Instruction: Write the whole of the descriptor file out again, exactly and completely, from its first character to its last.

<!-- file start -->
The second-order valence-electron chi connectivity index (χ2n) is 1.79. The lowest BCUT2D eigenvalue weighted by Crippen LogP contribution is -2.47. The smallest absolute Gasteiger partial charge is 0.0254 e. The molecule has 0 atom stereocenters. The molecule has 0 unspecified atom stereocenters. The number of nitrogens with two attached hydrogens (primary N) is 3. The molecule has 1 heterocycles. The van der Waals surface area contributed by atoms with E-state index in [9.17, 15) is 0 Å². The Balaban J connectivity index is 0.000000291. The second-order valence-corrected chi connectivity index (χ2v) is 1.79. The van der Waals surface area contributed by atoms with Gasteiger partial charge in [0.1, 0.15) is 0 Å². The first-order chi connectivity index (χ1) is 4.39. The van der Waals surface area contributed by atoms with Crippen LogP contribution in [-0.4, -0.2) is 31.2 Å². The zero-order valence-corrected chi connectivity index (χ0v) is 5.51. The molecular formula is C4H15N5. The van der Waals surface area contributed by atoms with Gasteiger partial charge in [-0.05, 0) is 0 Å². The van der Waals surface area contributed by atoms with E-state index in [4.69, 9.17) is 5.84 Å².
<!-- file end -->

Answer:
The second-order valence-electron chi connectivity index (χ2n) is 1.79. The lowest BCUT2D eigenvalue weighted by Crippen LogP contribution is -2.47. The smallest absolute Gasteiger partial charge is 0.0254 e. The molecule has 0 atom stereocenters. The molecule has 0 unspecified atom stereocenters. The number of nitrogens with two attached hydrogens (primary N) is 3. The molecule has 1 heterocycles. The van der Waals surface area contributed by atoms with E-state index in [9.17, 15) is 0 Å². The Balaban J connectivity index is 0.000000291. The second-order valence-corrected chi connectivity index (χ2v) is 1.79. The van der Waals surface area contributed by atoms with Gasteiger partial charge in [0.1, 0.15) is 0 Å². The first-order chi connectivity index (χ1) is 4.39. The van der Waals surface area contributed by atoms with Crippen LogP contribution in [-0.4, -0.2) is 31.2 Å². The zero-order valence-corrected chi connectivity index (χ0v) is 5.51. The molecular formula is C4H15N5. The van der Waals surface area contributed by atoms with Gasteiger partial charge in [-0.05, 0) is 0 Å². The van der Waals surface area contributed by atoms with E-state index in [4.69, 9.17) is 5.84 Å².